Yet this recent phenomenon is totally acceptable, until there’s an intervention. It’s important to bear in mind that I don’t just refer to the vanilla “oh we’re totally not dirty people” (even if that may be true) sort of intimate relationships. I mean straight from the hardly touching one another to the “we probably need to sign a waiver for this stuff’’ sort of interplay. And I warn you, dear reader, this exists. I think some part of us accepts that a lot of people have some pretty strange kinks in their sex lives. But some take it to the extreme: there are people out there that want to be violated, albeit in a controlled environment. To elaborate, rape fantasies are a desire some people have, and be it through textual roleplay or through deliberate planning, some seek to physically facilitate it.
Regardless of the scenarios people find themselves in though, there is an undeniable emotional bond growing between increasing numbers of people across our ever expanding digital networks. It’s not all about love, or even about friendship. Largely it is an individual’s desire to be accepted for who they are, and who they can be. The plastic screens simply appear to make such exposition an easier task for many people, as though a weight has been lifted from their conscience, freeing them of worries that may otherwise cause them to crawl inside their internal shells.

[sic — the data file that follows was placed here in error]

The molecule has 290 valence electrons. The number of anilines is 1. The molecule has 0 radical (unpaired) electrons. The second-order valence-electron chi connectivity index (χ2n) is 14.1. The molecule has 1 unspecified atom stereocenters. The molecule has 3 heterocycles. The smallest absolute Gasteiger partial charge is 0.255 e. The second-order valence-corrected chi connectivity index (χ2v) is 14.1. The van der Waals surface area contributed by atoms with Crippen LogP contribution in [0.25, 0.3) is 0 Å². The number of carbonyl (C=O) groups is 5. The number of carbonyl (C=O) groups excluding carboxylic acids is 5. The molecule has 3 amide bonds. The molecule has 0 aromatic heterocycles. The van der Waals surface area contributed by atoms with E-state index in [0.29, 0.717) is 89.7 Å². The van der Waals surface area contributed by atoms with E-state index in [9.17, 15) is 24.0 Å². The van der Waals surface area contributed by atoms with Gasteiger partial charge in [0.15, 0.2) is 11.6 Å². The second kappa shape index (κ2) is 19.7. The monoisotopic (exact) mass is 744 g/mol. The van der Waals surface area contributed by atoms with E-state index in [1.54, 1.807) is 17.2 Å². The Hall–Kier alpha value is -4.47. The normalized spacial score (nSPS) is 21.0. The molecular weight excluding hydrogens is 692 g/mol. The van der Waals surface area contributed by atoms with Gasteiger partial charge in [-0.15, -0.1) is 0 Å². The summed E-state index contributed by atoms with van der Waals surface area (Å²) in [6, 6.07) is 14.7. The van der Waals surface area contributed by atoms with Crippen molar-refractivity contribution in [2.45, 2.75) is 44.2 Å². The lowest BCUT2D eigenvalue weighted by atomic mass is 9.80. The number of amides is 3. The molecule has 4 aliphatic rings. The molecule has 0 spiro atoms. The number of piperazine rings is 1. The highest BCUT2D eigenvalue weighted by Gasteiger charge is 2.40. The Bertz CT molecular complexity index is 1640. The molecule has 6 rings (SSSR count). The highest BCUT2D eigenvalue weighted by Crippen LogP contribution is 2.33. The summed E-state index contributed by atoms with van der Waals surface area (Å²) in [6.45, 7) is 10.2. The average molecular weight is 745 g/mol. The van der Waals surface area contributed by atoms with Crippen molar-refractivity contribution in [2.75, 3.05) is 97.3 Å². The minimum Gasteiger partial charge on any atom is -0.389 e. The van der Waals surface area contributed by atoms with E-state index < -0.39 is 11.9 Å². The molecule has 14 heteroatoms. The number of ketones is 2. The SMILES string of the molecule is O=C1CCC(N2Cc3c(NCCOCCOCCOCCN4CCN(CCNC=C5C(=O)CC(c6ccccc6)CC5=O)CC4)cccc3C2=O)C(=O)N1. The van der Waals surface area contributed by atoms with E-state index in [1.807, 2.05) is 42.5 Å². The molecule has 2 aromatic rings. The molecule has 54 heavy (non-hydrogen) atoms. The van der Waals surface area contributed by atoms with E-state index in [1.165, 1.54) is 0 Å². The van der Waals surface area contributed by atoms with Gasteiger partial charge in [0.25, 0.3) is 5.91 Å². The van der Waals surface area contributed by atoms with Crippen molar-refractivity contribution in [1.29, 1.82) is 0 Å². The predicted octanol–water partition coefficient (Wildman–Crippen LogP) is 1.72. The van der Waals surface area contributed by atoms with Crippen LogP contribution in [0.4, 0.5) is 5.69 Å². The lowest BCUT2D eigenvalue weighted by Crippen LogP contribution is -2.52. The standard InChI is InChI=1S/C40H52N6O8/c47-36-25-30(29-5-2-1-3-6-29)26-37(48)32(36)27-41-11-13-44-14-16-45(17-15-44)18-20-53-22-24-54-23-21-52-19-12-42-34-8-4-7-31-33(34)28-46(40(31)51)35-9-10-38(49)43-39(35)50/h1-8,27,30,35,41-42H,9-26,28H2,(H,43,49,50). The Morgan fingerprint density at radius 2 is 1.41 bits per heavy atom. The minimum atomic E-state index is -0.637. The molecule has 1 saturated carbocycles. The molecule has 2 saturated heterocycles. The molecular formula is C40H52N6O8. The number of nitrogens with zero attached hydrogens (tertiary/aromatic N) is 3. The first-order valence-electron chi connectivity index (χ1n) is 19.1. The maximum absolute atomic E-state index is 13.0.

As much as many of us might want to think that distancing our social interactions through technology is a step backwards as far as social and personal development goes, I would have to argue that it cannot be a step backwards so much as to the side, at the very least. It’s not total freedom, and can do just as much harm as it can good, but the benefits are, for most, completely undeniable. If technology allows people to be more honest about themselves, I would say that’s the most emotionally liberating thing a person, especially perhaps, a younger person who feels heavier chains, can experience in this age. Bear this with the proverbial grain of salt. I’ve never been one to prescribe a single solution and this is certainly one of those cases. I would even go so far to say that, however useful it may be for some individuals, I hope that it never becomes the only way; I fear if it did we would lose touch with part of our humanity.
Aaron Grierson is Senior Articles Editor for the magazine.